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    Thabo Sefolosha knows what it’s like to be a black man, on the ground, surrounded by police officers. Such was the scenario when George Floyd died in Minneapolis last week. And when Sefolosha watched that video, his memories came flooding back. “I was just horrified by what I saw,' Sefolosha said. “That could have been me.' Time has not healed all wounds for Sefolosha, the NBA veteran who said he was attacked by a group of New York Police Department officers in April 2015 while they were arresting him outside a nightclub in the city’s Chelsea neighborhood. The leg that was broken in the fracas is fine now. The emotional pain returned last week when he saw video of Floyd, a handcuffed black man who pleaded for air in the final moments of his life as a white police officer — subsequently charged with murder — pressed a knee on his neck. Sefolosha has not watched much news since. His experience with police in New York has left him with a deep distrust of law enforcement, the pangs of angst flooding back even when he walks into NBA arenas and sees uniformed officers. And the latest example of police brutality left him even more upset. “People talk about a few rotten apples,” Sefolosha said in an interview with The Associated Press. “But you know, in my experience and from what we’re seeing, I think it’s deeper than that as a culture that’s deeply rooted in it, to be honest. That’s just my honest opinion. I think it’s really ... part of a culture where it’s deeper than just a few bad apples.” The four officers who were involved in the incident where Floyd died were fired; the one who knelt on Floyd’s neck, Derek Chauvin, has been charged with third-degree murder and second-degree manslaughter. Massive protests have broken out in several cities in recent days. Sefolosha — a black man and Swiss citizen who plays for the Houston Rockets — considered but decided against joining protests in Atlanta, where he is waiting for the resumption of the NBA season that was shut down in March because of the coronavirus pandemic. “I’m mad, for sure,” Sefolosha said. “That’s for sure. I mean, it’s 2020. Nobody should have to go through this in this time, especially after black people have given up so much for America. Black people have given up so much and done so much for this country. It’s hurtful to see it this way.” Sefolosha's perspective changed forever on April 8, 2015. Chris Copeland, an NBA player at the time, was among three people stabbed outside the club where Sefolosha was that night; police arrived and ordered everyone to leave the area. Sefolosha says he complied but began getting harassed by officers anyway. Before long, he was on the ground. Sefolosha’s leg was broken and some ligaments were torn in the fracas, and he was arrested on several charges that a jury needed about 45 minutes to determine were unfounded. He wound up suing for $50 million, alleging his civil rights were violated, settled for $4 million and gave much of that money to a public defenders' organization working in marginalized communities. “It changed me a lot, toward the way I see law enforcement in this country,” Sefolosha said. “And also toward the way I see the whole justice system. I went to court and I had to do all of this to prove my innocence. It really got me deep into the system and I’m really skeptical of the whole system.” NBA players have used their platforms often in recent years to protest racial inequality. Sterling Brown of the Milwaukee Bucks filed a federal civil rights lawsuit after police used a stun gun on him and arrested him over a parking incident in 2018. On Saturday, Malcolm Brogdon of the Indiana Pacers and Jaylen Brown of the Boston Celtics were among those taking part in Atlanta protests. “You see what happened in Minnesota where three human beings with a badge are watching another human being killing somebody,” said Sefolosha, who has played in the NBA since 2006 and intends to return to Switzerland when he retires. “And instead of saying, ‘OK, this is my duty as a human being,’ the duty was more toward not interfering with the other officer and saying, ‘We are a clan, we stick together no matter what.’ It should be the other way around.' The NBA is closing in on finalizing a plan to resume the season in July at the Disney complex near Orlando, Florida. Sefolosha and the Rockets figure to be contenders for a championship when play resumes. For obvious reasons, Sefolosha's mind isn't there yet. “I’ll be happy to be with my teammates and reunited with basketball in general,” Sefolosha said. “But you know, we’re human beings, and the fight has been going on for too long and the same protests have been going on for too long. I think it’s definitely time for change and that should be a priority for all of us.” ___ More AP NBA: https://apnews.com/NBA and https://twitter.com/AP_Sports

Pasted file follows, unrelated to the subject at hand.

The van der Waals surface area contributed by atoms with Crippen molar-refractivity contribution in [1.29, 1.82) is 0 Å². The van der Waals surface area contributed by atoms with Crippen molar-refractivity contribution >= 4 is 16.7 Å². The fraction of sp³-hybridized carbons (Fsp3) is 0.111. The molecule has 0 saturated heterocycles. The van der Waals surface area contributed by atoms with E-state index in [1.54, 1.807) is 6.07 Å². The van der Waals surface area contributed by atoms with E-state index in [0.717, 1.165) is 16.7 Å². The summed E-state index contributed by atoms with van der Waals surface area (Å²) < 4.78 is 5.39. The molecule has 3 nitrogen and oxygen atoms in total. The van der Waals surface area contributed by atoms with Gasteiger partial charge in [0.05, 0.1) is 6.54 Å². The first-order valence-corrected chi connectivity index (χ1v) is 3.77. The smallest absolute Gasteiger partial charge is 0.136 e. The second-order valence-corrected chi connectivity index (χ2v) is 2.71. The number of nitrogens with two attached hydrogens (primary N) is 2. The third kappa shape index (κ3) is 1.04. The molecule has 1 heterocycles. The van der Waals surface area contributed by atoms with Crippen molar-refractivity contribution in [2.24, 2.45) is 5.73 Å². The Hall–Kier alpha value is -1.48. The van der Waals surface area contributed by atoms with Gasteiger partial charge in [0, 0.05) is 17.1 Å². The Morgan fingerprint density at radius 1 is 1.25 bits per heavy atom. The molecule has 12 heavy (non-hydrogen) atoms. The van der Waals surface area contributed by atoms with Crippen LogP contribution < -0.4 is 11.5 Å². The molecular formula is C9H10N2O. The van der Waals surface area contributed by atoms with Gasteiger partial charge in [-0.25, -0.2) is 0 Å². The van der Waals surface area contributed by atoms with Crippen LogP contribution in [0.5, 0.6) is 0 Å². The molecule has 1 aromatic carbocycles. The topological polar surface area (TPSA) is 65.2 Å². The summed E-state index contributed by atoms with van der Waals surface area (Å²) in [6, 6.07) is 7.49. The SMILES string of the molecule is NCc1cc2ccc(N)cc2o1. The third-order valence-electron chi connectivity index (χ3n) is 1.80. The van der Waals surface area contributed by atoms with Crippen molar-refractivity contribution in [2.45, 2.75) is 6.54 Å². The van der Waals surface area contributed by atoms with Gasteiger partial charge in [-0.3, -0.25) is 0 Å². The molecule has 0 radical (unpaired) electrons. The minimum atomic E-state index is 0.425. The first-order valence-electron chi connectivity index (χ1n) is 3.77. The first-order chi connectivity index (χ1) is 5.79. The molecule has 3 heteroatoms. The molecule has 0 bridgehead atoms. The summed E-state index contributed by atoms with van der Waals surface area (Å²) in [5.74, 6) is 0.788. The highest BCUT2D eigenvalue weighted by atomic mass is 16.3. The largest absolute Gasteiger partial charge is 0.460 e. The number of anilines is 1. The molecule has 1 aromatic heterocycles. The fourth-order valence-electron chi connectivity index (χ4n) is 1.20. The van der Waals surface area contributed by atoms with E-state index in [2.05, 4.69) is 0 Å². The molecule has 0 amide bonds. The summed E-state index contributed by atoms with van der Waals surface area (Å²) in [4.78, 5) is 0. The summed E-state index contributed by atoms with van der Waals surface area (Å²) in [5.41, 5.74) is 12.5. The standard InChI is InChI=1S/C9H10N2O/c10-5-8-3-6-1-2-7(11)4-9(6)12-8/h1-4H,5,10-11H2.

• The College Football Hall of Fame is boarded up and assessing damage from a destructive night of protests in downtown Atlanta. The facility’s most valuable trophies and artifacts were moved to a secure facility in case additional trouble breaks out amid nationwide unrest over the death in Minneapolis of a handcuffed black man who pleaded to police that he could not breathe. Kimberly Beaudin, the hall’s chief executive director, said Sunday that the extensive glass facade of the nearly 95,000-square-foot building was shattered Friday night. Rioters also broke into the street-level gift shop, stole merchandise and left it “pretty trashed,” she added. But, other than some broken glass that fell into a large exhibition area shaped like a football field, the interior of the hall was not breached by the protesters. “All of it can repaired. All of it can be recovered. All of the merchandise can be replaced,” Beaudin told The Associated Press. “We’re very thankful.” Previously located in South Bend, Indiana, the Hall of Fame opened a new $68.5 million facility in Atlanta in 2014, taking a prime spot adjacent to the Georgia World Congress Center and right across the street from Centennial Olympic Park. It is part of a hub of downtown tourist attractions that also includes the Georgia Aquarium, the World of Coca-Cola, CNN Center, the National Center for Civil and Human Rights, and a giant Ferris wheel. That area became the epicenter of Atlanta’s protests over the death of George Floyd. Thousands of people jammed the streets, clashing with police and damaging businesses. The Hall of Fame had been making plans to reopen after shutting down in mid-March because of the coronavirus pandemic. Beaudin said those plans likely will be pushed back because of the time needed to make repairs. “We had been working through scenario A and scenario B,” she said. “Now, we have scenario C.” More protests were staged Saturday in Atlanta, but no additional damage was reported to the Hall of Fame or other businesses around Centennial Olympic Park. The city was under a curfew and a heavy presence of police and National Guard soldiers curtailed a repeat of Friday night’s carnage. Beaudin and other Hall of Fame officials surveyed the damage Saturday morning and were heartened to be joined by dozens of fellow citizens who turned up with brooms and trash bags to help clean up the debris. The front of the facility was hastily boarded up and the collection of historic items — including a Heisman Trophy, a national championship trophy and countless other items documenting the history of college football — were removed from the hall. “We very much wanted to get our eyes on everything,” Beaudin said. “We took the extra precaution to ... move all the valuable artifacts, the trophies and everything else. We wanted to take an abundance of caution, so we moved them off site to a secure facility. There are some iconic items. We don’t want them falling into the wrong hands.” In addition to welcoming thousands of visitors each year, the Hall of Fame hosts college football’s annual awards night and other events such as the Southeastern Conference media days. The SEC was set to host its preseason media function at the hall for the second time in mid-July, though those plans are up in the air because of the pandemic. If the league decides to stage the event in Atlanta, rather that holding it virtually, the Hall of Fame will have enough time to make repairs, Beaudin said. “We will be full prepared to host that event if the SEC decides to move forward with it,” she said. ___ Follow Paul Newberry on Twitter at https://twitter.com/pnewberry1963 and find his work at https://apnews.com ___ More AP college football: https://apnews.com/Collegefootball and https://twitter.com/AP_Top25